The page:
Some years ago, I gave a public talk on the Bill of Rights. When question time came, I got only one: "What about the ongoing scandal of American citizens being tried in courts of admiralty?"
Turns out there's a legend in the West that because federal courtrooms have American flags with fringes at the bottom, they aren't real courts at all, but "courts of admiralty." One of the American colonists' grievances, beginning in 1760 or so, was the British habit of carrying tax evaders off to Nova Scotia to stand trial before Admiralty judges, military officials responsible to their superiors. Nearly a quarter of a millennium later, there are Americans who believe that federal courts are "secretly" courts of an occupying power.
In America, old politics never die; they just drift slowly into the hills.
I thought about my admiralty protester this week when Rand Paul, new Republican nominee for Senate and Tea Party pin-up, blundered into arguing that the Civil Rights Act of 1964 was somehow constitutionally suspect. My point here is not to pillory the dimwitted Dr. Paul. Instead, I wondered why these old arguments have begun drifting down from the hills.
Dr. Paul was channeling ancestral voices -- in his case literally, because his father ("Big Paul"?) cast the lone House vote against a resolution saluting the fortieth anniversary of the Act. "The Civil Rights Act of 1964 gave the federal government unprecedented power over the hiring, employee relations, and customer service practices of every business in the country," the elder Paul complained. But Paul himself was repeating even older incantations. Look at this summary by Yale Law professors Robert Post and Reva Siegel: "Before 1964, it was still commonplace for public figures like Robert Bork and Milton Friedman to decry the prospect of federal interference with the freedom of business owners to discriminate in their choice of customers or employees, and to equate it with McCarthyism, communism, fascism, socialism, involuntary servitude, or worse."
Post and Siegel, writing in 2000, added, "It is a measure of the fundamental changes wrought by the second Reconstruction that these public and prominent objections to federal enforcement of antidiscrimination norms now sound like voices from another world." Suddenly that other world is speaking to ours again. Why?
Consider these voices of 2010. George Washington Law School Professor Jonathan Turley in USA Today: "There is a legitimate concern for many that [the Obama health-care plan] constitutes the greatest (and perhaps the most lethal) challenge to states' rights in U.S. history." Georgetown Law Professor Randy Barnett in The Washington Post: "the individual mandate extends the commerce clause's power beyond economic activity, to economic inactivity. That is unprecedented. While Congress has used its taxing power to fund Social Security and Medicare, never before has it used its commerce power to mandate that an individual person engage in an economic transaction with a private company."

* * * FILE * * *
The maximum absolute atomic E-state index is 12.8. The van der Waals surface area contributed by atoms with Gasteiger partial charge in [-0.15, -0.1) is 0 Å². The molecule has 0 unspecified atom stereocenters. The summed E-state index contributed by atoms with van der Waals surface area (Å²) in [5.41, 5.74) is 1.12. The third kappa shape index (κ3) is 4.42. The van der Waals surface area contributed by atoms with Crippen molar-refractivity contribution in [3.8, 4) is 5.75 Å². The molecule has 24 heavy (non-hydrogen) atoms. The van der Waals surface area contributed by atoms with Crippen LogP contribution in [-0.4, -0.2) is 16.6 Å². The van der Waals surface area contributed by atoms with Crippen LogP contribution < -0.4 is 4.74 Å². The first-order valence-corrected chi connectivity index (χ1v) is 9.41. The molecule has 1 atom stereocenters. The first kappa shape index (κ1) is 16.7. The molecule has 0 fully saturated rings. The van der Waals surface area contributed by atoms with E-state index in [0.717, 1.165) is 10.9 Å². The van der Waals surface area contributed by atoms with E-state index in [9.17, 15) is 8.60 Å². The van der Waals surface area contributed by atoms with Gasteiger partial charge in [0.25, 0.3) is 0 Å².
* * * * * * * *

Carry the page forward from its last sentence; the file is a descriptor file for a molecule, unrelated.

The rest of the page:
Read the state lawsuits against the health-care bill. The state of Florida argues that "The Act represents an unprecedented encroachment on the liberty of individuals living in the Plaintiffs' respective states, by mandating that all citizens and legal residents of the United States have qualifying healthcare coverage or pay a tax penalty." Virginia complains that "thus far in our history, it has never been held [by the Supreme Court] that the Commerce Clause, even when aided by the Necessary and Proper Clause, can be used to require citizens to buy goods or services."
In 1964, a public accommodations law was "unprecedented." Today, it's the individual mandate.
The idea that "new" means "unconstitutional" runs deep in the American mind. Today, the word "Constitution" means a document drafted in 1787 and amended over the years. But in the 18th Century, it meant another Constitution, "the ancient constitution," which no one living had ever seen. This unwritten constitution had supposedly governed England before the Norman Conquest; most of British history, in this myth, was an attempt to restore what the historian Bernard Bailyn called "this ancient, prefeudal Elysium." To call something unconstitutional, in these terms, was to say it was unprecedented imposition by a foreign invader.
The ghost of "the ancient constitution" haunts the health-care debate. The actual Constitution doesn't read as if it was designed to stop innovation or block centralization. It created a new powerful government, and has very little language limiting it. It gave the new government a new power, power over "commerce with foreign nations, and among the several states, and with the Indian tribes." Does that include the power to require Americans to choose between buying insurance or paying a tax? Forty years ago, people asked whether power over commerce included power over motels and restaurants. Today they ask why it includes the power to mandate insurance. My answer today is the same as the answer then: Why wouldn't it?
I'm not predicting what courts will do. Some of the opponents' constitutional arguments raise substantial questions. But "we've never done it before" by itself is never a good argument that something is unconstitutional.
Today, almost no one can imagine the United States without the Civil Rights Act of 1964 -- not even "little" Dr. Paul, who has disowned his theoretical musings. The Civil Rights Act completed the creation of a continental economy, where any citizen can go anywhere. Without it, America would be a different country, one that is missed only by those who write for websites named "Stormfront" or "Whitehonor.com."
A generation hence, I suspect, we are likely to be bemused that people ever thought the Constitution would block a modern nation from creating a modern health-care system.